-“You’re selfish.” So? Quite frankly, I have the right to be. If I decide that free time, discretionary income, peace and quiet, and flexibility with various parts of my life are important to me, then it would be awfully dumb to think I could still have all that with a child. As parents are fond of telling anyone in earshot, having children changes everything. And if someone doesn’t want everything to change, then why do we try to force that? Plus, isn’t having children one of the most fundamentally selfish things one person can do? What are the reasons people give for having kids? “I want someone to love (or to love me) unconditionally.” “I think my DNA is special enough that it needs to be propagated.” (That one’s clearly a paraphrase. Save the angry emails.) “I want a little me.” “I want a perfect combination of me and my spouse.” I want, I think, I want, I want, I want… I have rarely, if ever, heard a reason to have kids that doesn’t start with “I want.”

-“You don’t know real love until you have children.” Yeah. Fuck you very much. Who are you to decide that the love I have for my husband, or my parents, or my friends, isn’t “real?” There are lots of kinds of families, and the ones created from choice are just as meaningful and full of love as the ones created by biology.

-“It’s a miracle.” Every living organism ever since the beginning of time begs to differ. Everything alive reproduces. One could argue that it’s the least miraculous thing possible. It’s happened billions and billions of times and will happen billions and billions more.

-“You’re not a real woman.” Yes, I’ve heard this. Yes, the person was serious. Yes, I did somehow manage to stop myself from telling the person to go fuck themselves. Aren’t we as women, hell, as people, past deciding for other people what makes them a “real” woman?

-“Who will take care of you when you’re old?” Do me a favor. Go to your local nursing home/assisted living facility. Talk to some of the residents. Ask them when their children last visited them. Producing offspring doesn’t guarantee you security when you’re old; money does. Most people end up having to pay people to take care of them in their declining years. Plus, fifty years sounds like an awfully long time to wait for a payoff, and frankly, the investment is too high for the potential return.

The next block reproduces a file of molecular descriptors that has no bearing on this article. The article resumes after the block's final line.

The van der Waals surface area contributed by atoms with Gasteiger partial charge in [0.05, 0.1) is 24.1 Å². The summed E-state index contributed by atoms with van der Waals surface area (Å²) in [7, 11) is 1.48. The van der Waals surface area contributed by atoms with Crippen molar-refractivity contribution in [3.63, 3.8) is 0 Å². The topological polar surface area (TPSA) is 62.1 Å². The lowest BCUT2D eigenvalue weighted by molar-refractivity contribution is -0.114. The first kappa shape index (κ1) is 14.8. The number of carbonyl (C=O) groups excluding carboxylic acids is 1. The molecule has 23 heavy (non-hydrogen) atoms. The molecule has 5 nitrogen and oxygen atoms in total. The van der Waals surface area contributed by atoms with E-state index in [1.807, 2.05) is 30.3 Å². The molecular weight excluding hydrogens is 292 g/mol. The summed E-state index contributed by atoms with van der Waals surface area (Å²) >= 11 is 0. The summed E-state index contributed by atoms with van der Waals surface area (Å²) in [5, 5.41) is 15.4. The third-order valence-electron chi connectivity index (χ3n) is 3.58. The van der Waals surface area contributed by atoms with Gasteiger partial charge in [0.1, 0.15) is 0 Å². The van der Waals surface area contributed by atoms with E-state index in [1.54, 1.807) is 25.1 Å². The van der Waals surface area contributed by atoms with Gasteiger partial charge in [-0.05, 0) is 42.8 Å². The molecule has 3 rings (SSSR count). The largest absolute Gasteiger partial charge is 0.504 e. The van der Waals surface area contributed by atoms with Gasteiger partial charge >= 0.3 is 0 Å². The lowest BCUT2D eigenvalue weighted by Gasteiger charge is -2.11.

-“But you’re such a good dog mom!” Last I checked, you can’t crate kids while you’re at work. Not to mention, dogs are pretty self-sufficient, except for the feeding and walking stuff. They amuse themselves. I don’t need to teach them values and spelling and how to use a fork and stuff. The dogs=children thing is not even a thing. Seriously. I love my dogs; hell, I love them more than I like most people, but they are not a substitute for children.

The point I’m trying to make here is that all the choices are valid. Just because you don’t agree with mine doesn’t mean you need to belittle me, infantilize me (and how’s that for some irony?), and insult me. And take a moment to think about this: if someone has decided that they really don’t want children, why would you spend so much time trying to convince them otherwise? Does it minimize your choice as a parent if someone takes a different path? If you feel that children are The Greatest Miracle Ever and being a parent is The Most Important Job In The World, wouldn’t it be preferable if every child was born to parents who are 100% certain that they want them? After all, a child is a permanent decision, and I’d rather take the very very small chance that I regret not having one than risk the more likely outcome that I would regret it if I had one.

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35 responses to “I traded my biological clock for an Xbox: understanding the childfree

  1. Thank you. Just, thank you.

  2. Parent-y types who give CF folks a hard time: you are making us all look like assholes. Stop it. Ain’t nobody’s damned business but their own.

    (I will say that I dislike most other kids, but dig mine. But I can’t assume that’ll work for everyone…it seems like most of these statements are assuming a one-size-fits-all approach, which as we know, assumption is the mother, etc.)